Niagara Gazette — Local Architect Clinton Brown recently described the style of the 168,000-square-foot building housing the Niagara Falls High School at the corner of Portage Road and Pine Avenue as “a three-story structure with concrete and steel structure, cut stone and masonry façade and classical inspired details. These include the hierarchical and symmetrical main and secondary facades, a central porch with six two-story engaged columns and the balustrade main staircase to the front doors and upper porch. The original four-over-four hung windows have been replaced with shorter aluminum sliding windows with solid infill panels above.”
Most of the following information was found in the Class of 1950 60th reunion book for their function in September of 2010. They meet every second Wednesday at the Jet Port for lunch. Stan Horab was responsible for the directory, serving as reporter, editor and publisher. I will share some of his findings with you.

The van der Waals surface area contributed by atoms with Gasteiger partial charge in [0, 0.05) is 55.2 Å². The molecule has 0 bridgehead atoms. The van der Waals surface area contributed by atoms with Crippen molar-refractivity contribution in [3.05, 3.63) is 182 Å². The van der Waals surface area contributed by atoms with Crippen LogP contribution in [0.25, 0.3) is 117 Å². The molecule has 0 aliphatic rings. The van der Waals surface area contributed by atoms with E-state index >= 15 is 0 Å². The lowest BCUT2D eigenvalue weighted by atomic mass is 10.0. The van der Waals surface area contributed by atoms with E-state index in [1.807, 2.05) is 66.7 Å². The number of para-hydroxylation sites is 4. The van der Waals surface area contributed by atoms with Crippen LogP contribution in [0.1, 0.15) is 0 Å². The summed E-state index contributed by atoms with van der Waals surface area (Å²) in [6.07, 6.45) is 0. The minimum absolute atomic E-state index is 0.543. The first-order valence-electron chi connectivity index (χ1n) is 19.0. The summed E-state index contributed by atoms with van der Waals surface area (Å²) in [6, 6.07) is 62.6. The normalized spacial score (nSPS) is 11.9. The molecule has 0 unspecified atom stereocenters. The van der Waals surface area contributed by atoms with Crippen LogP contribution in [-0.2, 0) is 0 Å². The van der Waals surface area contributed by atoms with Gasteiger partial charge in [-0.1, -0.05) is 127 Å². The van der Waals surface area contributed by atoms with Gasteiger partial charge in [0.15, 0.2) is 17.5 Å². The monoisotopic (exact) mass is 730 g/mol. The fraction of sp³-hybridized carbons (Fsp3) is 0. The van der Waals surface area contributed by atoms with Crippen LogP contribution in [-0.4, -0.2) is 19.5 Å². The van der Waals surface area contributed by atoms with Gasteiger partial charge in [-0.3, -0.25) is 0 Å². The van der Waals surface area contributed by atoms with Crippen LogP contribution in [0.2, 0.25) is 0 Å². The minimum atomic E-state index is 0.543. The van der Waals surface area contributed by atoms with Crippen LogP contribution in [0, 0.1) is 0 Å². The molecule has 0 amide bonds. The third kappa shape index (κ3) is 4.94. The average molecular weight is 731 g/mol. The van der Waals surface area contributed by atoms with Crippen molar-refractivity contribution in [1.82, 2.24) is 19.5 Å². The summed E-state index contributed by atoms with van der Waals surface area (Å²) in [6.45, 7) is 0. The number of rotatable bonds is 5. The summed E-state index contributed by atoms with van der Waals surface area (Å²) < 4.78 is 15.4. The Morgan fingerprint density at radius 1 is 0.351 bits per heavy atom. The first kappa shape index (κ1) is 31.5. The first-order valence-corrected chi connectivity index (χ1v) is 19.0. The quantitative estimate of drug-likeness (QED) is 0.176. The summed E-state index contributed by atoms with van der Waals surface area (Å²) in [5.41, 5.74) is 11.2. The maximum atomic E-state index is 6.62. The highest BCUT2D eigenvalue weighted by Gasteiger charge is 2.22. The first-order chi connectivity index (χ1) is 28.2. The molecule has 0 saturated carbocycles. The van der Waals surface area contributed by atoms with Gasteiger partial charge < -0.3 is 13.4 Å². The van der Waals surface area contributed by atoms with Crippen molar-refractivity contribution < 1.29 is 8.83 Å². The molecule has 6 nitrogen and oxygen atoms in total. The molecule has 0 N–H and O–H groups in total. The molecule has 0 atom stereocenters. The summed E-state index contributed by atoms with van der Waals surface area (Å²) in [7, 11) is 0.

The members of the senior class of 1924 were the first to graduate from this new building. They were the freshmen who were housed at the Fifth Street School I mentioned last week. As sophomores, they were sent to Maple Avenue School on that split schedule and rode the street cars to school. As juniors they went to South Junior in 1923 and they began their senior year in September 1924. These students had been in five to nine buildings during the years of the construction as sports, science and other classes were held in various places. During the first year at this school, the Girls’ Choral Club and the Boys Glee Club were formed and Wing Collar Day began on April 1. Boys wore wing collars and the girls wore hair ribbons.
The wing-collar was named as such because of the two ‘wings’ at the front and was popular at the turn of the century. They were usually worn with more formal attire, such as “white tie” but were also popular everyday collars. Starch was heavily used in the ironing process and the collar stayed stiff in the hottest weather. This is sort of the opposite of “casual Fridays” I guess.